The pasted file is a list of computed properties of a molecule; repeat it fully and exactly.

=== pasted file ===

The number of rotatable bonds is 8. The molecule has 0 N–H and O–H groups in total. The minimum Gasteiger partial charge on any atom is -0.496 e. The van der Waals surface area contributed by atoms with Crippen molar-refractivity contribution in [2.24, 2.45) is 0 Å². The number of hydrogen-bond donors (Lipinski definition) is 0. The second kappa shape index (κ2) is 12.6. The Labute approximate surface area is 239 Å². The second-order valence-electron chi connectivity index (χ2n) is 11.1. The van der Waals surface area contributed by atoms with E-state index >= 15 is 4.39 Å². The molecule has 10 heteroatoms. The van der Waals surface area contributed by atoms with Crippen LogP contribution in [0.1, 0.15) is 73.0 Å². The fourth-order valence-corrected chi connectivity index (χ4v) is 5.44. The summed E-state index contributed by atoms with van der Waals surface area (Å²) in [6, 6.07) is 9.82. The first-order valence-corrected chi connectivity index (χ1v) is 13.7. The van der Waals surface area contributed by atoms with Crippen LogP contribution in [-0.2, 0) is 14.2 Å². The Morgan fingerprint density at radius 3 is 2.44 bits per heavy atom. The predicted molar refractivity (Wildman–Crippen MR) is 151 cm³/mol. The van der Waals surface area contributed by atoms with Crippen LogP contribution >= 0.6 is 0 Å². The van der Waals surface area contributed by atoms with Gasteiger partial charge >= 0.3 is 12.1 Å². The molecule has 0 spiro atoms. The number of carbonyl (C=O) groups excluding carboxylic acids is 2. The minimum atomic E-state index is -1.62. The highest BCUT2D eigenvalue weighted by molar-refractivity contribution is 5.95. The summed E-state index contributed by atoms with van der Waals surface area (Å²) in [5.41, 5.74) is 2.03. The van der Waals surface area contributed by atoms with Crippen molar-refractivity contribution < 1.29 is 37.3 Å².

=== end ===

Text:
The number of rotatable bonds is 8. The molecule has 0 N–H and O–H groups in total. The minimum Gasteiger partial charge on any atom is -0.496 e. The van der Waals surface area contributed by atoms with Crippen molar-refractivity contribution in [2.24, 2.45) is 0 Å². The number of hydrogen-bond donors (Lipinski definition) is 0. The second kappa shape index (κ2) is 12.6. The Labute approximate surface area is 239 Å². The second-order valence-electron chi connectivity index (χ2n) is 11.1. The van der Waals surface area contributed by atoms with E-state index >= 15 is 4.39 Å². The molecule has 10 heteroatoms. The van der Waals surface area contributed by atoms with Crippen LogP contribution in [0.1, 0.15) is 73.0 Å². The fourth-order valence-corrected chi connectivity index (χ4v) is 5.44. The summed E-state index contributed by atoms with van der Waals surface area (Å²) in [6, 6.07) is 9.82. The first-order valence-corrected chi connectivity index (χ1v) is 13.7. The van der Waals surface area contributed by atoms with Crippen LogP contribution in [-0.2, 0) is 14.2 Å². The Morgan fingerprint density at radius 3 is 2.44 bits per heavy atom. The predicted molar refractivity (Wildman–Crippen MR) is 151 cm³/mol. The van der Waals surface area contributed by atoms with Crippen LogP contribution >= 0.6 is 0 Å². The van der Waals surface area contributed by atoms with Gasteiger partial charge >= 0.3 is 12.1 Å². The molecule has 0 spiro atoms. The number of carbonyl (C=O) groups excluding carboxylic acids is 2. The minimum atomic E-state index is -1.62. The highest BCUT2D eigenvalue weighted by molar-refractivity contribution is 5.95. The summed E-state index contributed by atoms with van der Waals surface area (Å²) in [5.41, 5.74) is 2.03. The van der Waals surface area contributed by atoms with Crippen molar-refractivity contribution < 1.29 is 37.3 Å².